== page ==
A fifth grant, covering the period from May to September 2021, can be claimed from late July. This will be targeted at those who need it most as the economy reopens. Those whose turnover has fallen by 30% or more will be eligible for the full grant, which will be 80% of three months’ average profits, capped at £7,500. The fact that the grant covers a five-month period appears to allow for the likelihood that the business will be reopening in that time. Those whose turnover has fallen by less than 30% will receive a 30% grant, capped at £2,850. Further details will be published in due course.

The Budget confirms that SEISS grants will be treated as taxable income of the business in the tax year in which they are received.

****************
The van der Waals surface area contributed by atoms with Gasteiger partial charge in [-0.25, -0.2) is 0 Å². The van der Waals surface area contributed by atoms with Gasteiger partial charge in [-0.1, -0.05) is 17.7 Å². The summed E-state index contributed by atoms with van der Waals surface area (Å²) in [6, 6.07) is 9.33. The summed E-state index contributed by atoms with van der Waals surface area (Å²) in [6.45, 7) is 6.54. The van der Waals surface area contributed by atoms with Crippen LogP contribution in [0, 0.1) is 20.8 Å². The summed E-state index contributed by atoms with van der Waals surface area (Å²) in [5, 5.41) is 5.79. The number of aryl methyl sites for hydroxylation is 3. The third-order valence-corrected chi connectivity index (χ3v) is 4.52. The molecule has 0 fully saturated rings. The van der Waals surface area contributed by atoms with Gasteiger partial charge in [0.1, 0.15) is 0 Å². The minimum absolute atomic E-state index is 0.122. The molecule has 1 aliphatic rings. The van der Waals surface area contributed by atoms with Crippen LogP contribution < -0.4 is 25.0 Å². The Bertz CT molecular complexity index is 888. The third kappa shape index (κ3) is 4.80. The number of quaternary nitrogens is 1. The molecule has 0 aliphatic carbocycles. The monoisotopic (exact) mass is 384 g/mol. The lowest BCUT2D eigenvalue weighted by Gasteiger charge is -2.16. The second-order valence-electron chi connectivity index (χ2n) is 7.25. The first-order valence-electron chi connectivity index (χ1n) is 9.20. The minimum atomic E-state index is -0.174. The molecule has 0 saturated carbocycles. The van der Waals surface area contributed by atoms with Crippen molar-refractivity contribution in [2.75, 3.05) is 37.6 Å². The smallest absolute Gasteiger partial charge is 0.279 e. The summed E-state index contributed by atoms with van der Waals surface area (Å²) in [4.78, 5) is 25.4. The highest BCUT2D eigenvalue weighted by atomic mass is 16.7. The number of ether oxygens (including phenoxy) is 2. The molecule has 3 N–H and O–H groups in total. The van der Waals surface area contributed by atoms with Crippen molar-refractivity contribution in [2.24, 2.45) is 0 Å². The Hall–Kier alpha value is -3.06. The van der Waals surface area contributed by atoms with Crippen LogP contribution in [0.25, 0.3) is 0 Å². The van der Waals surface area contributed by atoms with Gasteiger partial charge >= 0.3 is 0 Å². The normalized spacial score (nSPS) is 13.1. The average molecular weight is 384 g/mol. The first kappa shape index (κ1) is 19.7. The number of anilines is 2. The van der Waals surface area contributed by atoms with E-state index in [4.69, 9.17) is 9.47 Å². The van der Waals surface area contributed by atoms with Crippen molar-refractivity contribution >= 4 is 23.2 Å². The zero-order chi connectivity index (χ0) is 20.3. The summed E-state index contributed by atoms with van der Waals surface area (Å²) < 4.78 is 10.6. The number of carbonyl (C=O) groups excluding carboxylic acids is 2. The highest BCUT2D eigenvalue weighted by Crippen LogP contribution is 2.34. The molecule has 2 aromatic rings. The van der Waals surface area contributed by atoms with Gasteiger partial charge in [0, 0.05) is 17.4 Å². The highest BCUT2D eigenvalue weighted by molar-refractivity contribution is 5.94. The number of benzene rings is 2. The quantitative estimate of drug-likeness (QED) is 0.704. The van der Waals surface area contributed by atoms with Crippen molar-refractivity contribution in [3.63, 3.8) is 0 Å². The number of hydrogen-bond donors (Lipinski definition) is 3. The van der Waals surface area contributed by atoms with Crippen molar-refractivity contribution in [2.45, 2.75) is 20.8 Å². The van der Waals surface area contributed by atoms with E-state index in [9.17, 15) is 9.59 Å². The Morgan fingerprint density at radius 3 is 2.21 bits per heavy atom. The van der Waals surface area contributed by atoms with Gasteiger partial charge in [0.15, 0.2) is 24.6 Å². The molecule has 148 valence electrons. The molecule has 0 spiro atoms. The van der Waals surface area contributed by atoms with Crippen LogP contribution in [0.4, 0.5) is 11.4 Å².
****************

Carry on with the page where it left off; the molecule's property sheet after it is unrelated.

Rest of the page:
Universal Credit

It was suggested that the uplift in Universal Credit would be ended in the Budget, but politically, this is unlikely to happen, and the Chancellor may well announce an extension, although many are calling for the extra £20 per week to become permanent.

The uplift of £20 per week is extended to 30 September 2021. For those claiming Working Tax Credit, a one-off payment of £500 will be made to provide equivalent support over the next six months.

Further measures were introduced to help businesses bounce back.

Loans and grants

There have been several government-backed loan schemes to support businesses through the pandemic. Some of these are coming to an end on 31 March 2021, but the Chancellor announced a new ‘Recovery Loan Scheme’. This will provide lenders with a guarantee of 80% on eligible loans between £25,000 and £10 million to give them confidence in continuing to provide finance to UK businesses. This will be open to all businesses from 6 April 2021, including those who have already received support under the existing COVID-19 loan schemes.